Another debate is over the size of the CO2 carriers. Today’s CO2 carriers are mostly around 10,000m3 (11kT of CO2e), and within a range of 5,000-30,000 m3. Larger vessels will be more economical. Ideally over 50,000m3. You can stress-test vessel size in the model.

Overall, we do think there is a growing opportunity for the LNG industry to develop decarbonized value chains, using CCS and nature-based solutions. Best placed to capture the opportunity are companies with existing experience in LNG, and LNG shipping. Economics of CO2 shipping in this data-file can also be compared with LNG shipping.

Decarbonized gas: ship LNG out, take CO2 back?

Transport CO2 in LNG carriers

This note explores an option to decarbonize global LNG: (i) capture the CO2 from combusting natural gas (ii) liquefy it, including heat exchange with the LNG regas stream, then (iii) send the liquid CO2 back for disposal in the return journey of the LNG tanker. There are some logistical headaches, but no technical show-stoppers. Abatement cost is c$100/ton.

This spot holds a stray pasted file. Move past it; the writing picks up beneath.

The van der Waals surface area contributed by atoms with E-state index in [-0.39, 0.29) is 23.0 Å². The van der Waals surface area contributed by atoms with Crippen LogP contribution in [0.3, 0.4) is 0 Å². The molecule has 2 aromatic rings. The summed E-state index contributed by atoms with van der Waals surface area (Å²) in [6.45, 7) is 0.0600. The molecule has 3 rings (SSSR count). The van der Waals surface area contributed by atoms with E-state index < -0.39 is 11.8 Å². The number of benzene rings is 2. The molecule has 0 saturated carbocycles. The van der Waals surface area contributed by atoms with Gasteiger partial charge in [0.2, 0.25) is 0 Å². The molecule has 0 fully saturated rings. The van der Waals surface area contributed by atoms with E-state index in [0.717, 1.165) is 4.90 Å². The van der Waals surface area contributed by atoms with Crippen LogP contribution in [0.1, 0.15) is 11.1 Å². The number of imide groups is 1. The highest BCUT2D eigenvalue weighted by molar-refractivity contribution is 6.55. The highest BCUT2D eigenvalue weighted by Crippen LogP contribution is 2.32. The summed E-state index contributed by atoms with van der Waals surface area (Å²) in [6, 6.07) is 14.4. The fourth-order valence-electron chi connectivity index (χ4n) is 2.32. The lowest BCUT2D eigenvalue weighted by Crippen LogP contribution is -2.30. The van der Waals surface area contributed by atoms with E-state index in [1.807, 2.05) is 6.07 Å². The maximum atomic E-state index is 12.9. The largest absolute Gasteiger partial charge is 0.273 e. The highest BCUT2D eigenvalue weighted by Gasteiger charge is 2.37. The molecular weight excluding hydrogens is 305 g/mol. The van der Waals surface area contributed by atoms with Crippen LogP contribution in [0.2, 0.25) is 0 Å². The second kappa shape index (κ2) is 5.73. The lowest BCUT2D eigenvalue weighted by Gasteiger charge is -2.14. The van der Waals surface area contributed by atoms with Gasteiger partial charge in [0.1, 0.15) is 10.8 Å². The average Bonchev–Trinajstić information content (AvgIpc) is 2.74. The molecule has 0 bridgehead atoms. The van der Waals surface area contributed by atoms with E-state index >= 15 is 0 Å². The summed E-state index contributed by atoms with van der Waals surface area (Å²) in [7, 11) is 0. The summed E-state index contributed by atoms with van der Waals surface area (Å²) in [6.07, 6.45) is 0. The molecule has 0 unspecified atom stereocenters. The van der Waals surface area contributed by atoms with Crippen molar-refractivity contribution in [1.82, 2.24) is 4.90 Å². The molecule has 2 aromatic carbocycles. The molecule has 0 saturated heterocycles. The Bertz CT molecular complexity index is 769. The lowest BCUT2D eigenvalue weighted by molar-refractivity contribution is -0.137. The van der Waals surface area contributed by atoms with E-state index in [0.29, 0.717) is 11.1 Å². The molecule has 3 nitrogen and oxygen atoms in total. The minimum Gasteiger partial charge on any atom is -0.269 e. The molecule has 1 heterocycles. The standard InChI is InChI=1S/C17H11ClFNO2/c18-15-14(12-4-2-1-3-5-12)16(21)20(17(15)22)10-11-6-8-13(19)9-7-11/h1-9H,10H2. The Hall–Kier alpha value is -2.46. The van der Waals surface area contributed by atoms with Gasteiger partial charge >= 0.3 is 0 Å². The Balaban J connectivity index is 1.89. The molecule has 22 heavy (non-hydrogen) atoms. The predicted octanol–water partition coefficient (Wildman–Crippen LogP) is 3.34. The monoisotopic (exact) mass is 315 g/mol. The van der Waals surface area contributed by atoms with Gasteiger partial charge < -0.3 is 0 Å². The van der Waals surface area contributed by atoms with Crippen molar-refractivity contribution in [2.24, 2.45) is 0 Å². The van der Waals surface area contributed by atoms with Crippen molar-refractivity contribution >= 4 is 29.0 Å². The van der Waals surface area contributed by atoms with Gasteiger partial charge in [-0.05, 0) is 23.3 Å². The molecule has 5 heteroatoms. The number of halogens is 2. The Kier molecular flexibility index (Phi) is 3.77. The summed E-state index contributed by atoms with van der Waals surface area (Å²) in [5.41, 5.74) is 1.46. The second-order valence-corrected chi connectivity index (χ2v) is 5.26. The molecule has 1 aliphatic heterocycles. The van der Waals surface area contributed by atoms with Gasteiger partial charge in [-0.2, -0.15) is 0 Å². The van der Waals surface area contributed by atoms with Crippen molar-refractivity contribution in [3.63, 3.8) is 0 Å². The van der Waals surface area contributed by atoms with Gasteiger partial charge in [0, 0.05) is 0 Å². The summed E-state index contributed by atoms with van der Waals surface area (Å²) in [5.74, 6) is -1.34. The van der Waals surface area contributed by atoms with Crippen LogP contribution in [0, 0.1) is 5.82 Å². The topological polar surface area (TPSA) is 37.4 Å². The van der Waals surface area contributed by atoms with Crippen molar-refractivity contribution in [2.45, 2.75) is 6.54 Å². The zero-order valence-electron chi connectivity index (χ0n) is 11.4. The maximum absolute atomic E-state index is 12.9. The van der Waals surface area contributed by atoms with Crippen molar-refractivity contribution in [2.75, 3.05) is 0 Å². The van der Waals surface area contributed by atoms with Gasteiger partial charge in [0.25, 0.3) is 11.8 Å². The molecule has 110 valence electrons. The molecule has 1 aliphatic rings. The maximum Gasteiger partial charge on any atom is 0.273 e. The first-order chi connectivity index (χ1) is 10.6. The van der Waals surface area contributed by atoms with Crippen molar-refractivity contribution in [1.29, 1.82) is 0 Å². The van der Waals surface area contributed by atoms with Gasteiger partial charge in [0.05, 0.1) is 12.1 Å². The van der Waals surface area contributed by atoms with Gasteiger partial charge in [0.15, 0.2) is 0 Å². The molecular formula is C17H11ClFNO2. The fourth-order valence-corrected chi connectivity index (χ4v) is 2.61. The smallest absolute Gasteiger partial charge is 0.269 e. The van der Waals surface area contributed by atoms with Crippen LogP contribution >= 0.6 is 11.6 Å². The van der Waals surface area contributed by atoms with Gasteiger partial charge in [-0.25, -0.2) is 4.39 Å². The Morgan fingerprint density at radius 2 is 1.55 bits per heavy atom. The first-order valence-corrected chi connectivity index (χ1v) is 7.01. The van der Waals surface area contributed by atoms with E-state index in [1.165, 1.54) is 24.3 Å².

LNG shipping: company screen?

LNG shipping companies

This data-file is a screen of LNG shipping companies, quantifying who has the largest fleet of LNG carriers and the cleanest fleet of LNG carriers (i.e., low CO2 intensity). Many private companies are increasingly backed by private equity. Many public companies have dividend yields of 4-9%.


In total, there are 650 LNG carriers in operation in 2023. A dozen companies control half of the fleet and are captured in this data-file. They have an ‘average’ fleet size of 13 vessels (ranging from 6 to 70 vessels).